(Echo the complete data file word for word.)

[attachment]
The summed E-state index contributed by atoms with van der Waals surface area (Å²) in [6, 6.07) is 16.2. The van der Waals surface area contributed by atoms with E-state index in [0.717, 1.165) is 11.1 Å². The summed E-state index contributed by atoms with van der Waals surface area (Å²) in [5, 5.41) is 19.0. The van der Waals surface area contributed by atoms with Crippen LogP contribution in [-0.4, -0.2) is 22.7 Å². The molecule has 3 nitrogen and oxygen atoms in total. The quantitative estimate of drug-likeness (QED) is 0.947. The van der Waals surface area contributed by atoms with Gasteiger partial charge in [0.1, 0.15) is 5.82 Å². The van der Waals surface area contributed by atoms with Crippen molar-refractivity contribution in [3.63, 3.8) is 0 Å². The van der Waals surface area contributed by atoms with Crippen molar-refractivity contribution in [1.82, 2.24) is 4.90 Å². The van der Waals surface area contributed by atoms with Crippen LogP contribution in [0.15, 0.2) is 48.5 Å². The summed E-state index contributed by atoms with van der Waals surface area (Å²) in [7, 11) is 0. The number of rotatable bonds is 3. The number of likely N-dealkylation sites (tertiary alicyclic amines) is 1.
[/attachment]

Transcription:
The summed E-state index contributed by atoms with van der Waals surface area (Å²) in [6, 6.07) is 16.2. The van der Waals surface area contributed by atoms with E-state index in [0.717, 1.165) is 11.1 Å². The summed E-state index contributed by atoms with van der Waals surface area (Å²) in [5, 5.41) is 19.0. The van der Waals surface area contributed by atoms with Crippen LogP contribution in [-0.4, -0.2) is 22.7 Å². The molecule has 3 nitrogen and oxygen atoms in total. The quantitative estimate of drug-likeness (QED) is 0.947. The van der Waals surface area contributed by atoms with Gasteiger partial charge in [0.1, 0.15) is 5.82 Å². The van der Waals surface area contributed by atoms with Crippen molar-refractivity contribution in [3.63, 3.8) is 0 Å². The van der Waals surface area contributed by atoms with Crippen molar-refractivity contribution in [1.82, 2.24) is 4.90 Å². The van der Waals surface area contributed by atoms with Crippen LogP contribution in [0.15, 0.2) is 48.5 Å². The summed E-state index contributed by atoms with van der Waals surface area (Å²) in [7, 11) is 0. The number of rotatable bonds is 3. The number of likely N-dealkylation sites (tertiary alicyclic amines) is 1.